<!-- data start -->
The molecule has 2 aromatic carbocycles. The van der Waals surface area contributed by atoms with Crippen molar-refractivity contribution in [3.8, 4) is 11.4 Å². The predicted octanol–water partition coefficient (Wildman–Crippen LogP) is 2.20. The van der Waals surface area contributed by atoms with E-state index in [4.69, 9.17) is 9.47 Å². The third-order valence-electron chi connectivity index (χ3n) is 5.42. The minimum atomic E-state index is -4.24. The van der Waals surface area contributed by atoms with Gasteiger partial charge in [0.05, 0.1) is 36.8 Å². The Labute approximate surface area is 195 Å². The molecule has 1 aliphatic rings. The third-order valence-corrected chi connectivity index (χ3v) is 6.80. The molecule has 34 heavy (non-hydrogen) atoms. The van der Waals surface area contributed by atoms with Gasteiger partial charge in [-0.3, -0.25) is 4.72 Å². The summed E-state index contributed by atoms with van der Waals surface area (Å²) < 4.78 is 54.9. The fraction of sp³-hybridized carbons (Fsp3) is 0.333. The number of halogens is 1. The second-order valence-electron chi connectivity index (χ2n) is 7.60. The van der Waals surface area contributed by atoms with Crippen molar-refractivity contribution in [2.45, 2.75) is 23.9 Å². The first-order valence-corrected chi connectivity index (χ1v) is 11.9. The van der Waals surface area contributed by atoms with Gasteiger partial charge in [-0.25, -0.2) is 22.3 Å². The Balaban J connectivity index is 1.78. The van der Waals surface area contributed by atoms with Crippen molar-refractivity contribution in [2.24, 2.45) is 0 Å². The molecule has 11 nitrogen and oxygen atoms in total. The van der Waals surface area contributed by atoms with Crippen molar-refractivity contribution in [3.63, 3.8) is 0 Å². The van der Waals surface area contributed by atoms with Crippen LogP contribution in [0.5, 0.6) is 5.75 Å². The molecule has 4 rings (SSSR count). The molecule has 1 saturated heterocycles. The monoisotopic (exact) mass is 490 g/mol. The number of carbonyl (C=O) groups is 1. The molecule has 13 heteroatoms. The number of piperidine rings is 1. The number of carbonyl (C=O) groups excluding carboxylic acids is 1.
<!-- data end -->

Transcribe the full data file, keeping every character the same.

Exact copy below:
The molecule has 2 aromatic carbocycles. The van der Waals surface area contributed by atoms with Crippen molar-refractivity contribution in [3.8, 4) is 11.4 Å². The predicted octanol–water partition coefficient (Wildman–Crippen LogP) is 2.20. The van der Waals surface area contributed by atoms with E-state index in [4.69, 9.17) is 9.47 Å². The third-order valence-electron chi connectivity index (χ3n) is 5.42. The minimum atomic E-state index is -4.24. The van der Waals surface area contributed by atoms with Gasteiger partial charge in [0.05, 0.1) is 36.8 Å². The Labute approximate surface area is 195 Å². The molecule has 1 aliphatic rings. The third-order valence-corrected chi connectivity index (χ3v) is 6.80. The molecule has 34 heavy (non-hydrogen) atoms. The van der Waals surface area contributed by atoms with Gasteiger partial charge in [-0.3, -0.25) is 4.72 Å². The summed E-state index contributed by atoms with van der Waals surface area (Å²) < 4.78 is 54.9. The fraction of sp³-hybridized carbons (Fsp3) is 0.333. The number of halogens is 1. The second-order valence-electron chi connectivity index (χ2n) is 7.60. The van der Waals surface area contributed by atoms with Crippen molar-refractivity contribution in [2.45, 2.75) is 23.9 Å². The first-order valence-corrected chi connectivity index (χ1v) is 11.9. The van der Waals surface area contributed by atoms with Gasteiger partial charge in [-0.25, -0.2) is 22.3 Å². The Balaban J connectivity index is 1.78. The van der Waals surface area contributed by atoms with Crippen molar-refractivity contribution in [2.24, 2.45) is 0 Å². The molecule has 11 nitrogen and oxygen atoms in total. The van der Waals surface area contributed by atoms with Crippen molar-refractivity contribution in [3.63, 3.8) is 0 Å². The van der Waals surface area contributed by atoms with Crippen LogP contribution in [0.5, 0.6) is 5.75 Å². The molecule has 4 rings (SSSR count). The molecule has 1 saturated heterocycles. The monoisotopic (exact) mass is 490 g/mol. The number of carbonyl (C=O) groups is 1. The molecule has 13 heteroatoms. The number of piperidine rings is 1. The number of carbonyl (C=O) groups excluding carboxylic acids is 1.